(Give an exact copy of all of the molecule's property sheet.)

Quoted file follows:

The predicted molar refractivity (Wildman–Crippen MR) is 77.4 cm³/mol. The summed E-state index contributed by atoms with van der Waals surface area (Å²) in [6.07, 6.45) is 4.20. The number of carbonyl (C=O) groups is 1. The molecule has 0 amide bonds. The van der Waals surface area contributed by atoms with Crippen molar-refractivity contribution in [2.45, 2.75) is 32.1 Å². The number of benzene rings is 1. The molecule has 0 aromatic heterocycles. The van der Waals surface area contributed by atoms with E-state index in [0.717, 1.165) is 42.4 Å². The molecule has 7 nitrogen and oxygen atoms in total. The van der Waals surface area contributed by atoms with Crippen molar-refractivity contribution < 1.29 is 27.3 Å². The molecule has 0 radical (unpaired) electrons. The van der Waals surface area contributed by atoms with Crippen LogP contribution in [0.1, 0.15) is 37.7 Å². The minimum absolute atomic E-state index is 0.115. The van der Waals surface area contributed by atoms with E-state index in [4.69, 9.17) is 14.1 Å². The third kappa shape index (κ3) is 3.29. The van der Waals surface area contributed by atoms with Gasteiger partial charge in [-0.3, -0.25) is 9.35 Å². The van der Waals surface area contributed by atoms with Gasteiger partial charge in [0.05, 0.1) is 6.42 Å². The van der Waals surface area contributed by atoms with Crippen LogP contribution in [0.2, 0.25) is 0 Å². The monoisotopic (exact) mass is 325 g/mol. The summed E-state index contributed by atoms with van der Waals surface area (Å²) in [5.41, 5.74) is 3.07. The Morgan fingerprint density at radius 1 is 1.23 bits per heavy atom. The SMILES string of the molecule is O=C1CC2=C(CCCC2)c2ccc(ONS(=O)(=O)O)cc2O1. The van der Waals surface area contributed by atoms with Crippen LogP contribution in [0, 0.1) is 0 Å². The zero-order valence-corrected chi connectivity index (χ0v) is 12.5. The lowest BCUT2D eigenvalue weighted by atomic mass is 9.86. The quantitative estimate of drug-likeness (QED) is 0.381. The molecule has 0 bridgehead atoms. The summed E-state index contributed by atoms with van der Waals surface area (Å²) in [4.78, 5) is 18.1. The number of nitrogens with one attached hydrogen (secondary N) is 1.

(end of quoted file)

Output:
The predicted molar refractivity (Wildman–Crippen MR) is 77.4 cm³/mol. The summed E-state index contributed by atoms with van der Waals surface area (Å²) in [6.07, 6.45) is 4.20. The number of carbonyl (C=O) groups is 1. The molecule has 0 amide bonds. The van der Waals surface area contributed by atoms with Crippen molar-refractivity contribution in [2.45, 2.75) is 32.1 Å². The number of benzene rings is 1. The molecule has 0 aromatic heterocycles. The van der Waals surface area contributed by atoms with E-state index in [0.717, 1.165) is 42.4 Å². The molecule has 7 nitrogen and oxygen atoms in total. The van der Waals surface area contributed by atoms with Crippen molar-refractivity contribution < 1.29 is 27.3 Å². The molecule has 0 radical (unpaired) electrons. The van der Waals surface area contributed by atoms with Crippen LogP contribution in [0.1, 0.15) is 37.7 Å². The minimum absolute atomic E-state index is 0.115. The van der Waals surface area contributed by atoms with E-state index in [4.69, 9.17) is 14.1 Å². The third kappa shape index (κ3) is 3.29. The van der Waals surface area contributed by atoms with Gasteiger partial charge in [-0.3, -0.25) is 9.35 Å². The van der Waals surface area contributed by atoms with Gasteiger partial charge in [0.05, 0.1) is 6.42 Å². The van der Waals surface area contributed by atoms with Crippen LogP contribution in [0.2, 0.25) is 0 Å². The monoisotopic (exact) mass is 325 g/mol. The summed E-state index contributed by atoms with van der Waals surface area (Å²) in [5.41, 5.74) is 3.07. The Morgan fingerprint density at radius 1 is 1.23 bits per heavy atom. The SMILES string of the molecule is O=C1CC2=C(CCCC2)c2ccc(ONS(=O)(=O)O)cc2O1. The van der Waals surface area contributed by atoms with Crippen LogP contribution in [0, 0.1) is 0 Å². The zero-order valence-corrected chi connectivity index (χ0v) is 12.5. The lowest BCUT2D eigenvalue weighted by atomic mass is 9.86. The quantitative estimate of drug-likeness (QED) is 0.381. The molecule has 0 bridgehead atoms. The summed E-state index contributed by atoms with van der Waals surface area (Å²) in [4.78, 5) is 18.1. The number of nitrogens with one attached hydrogen (secondary N) is 1.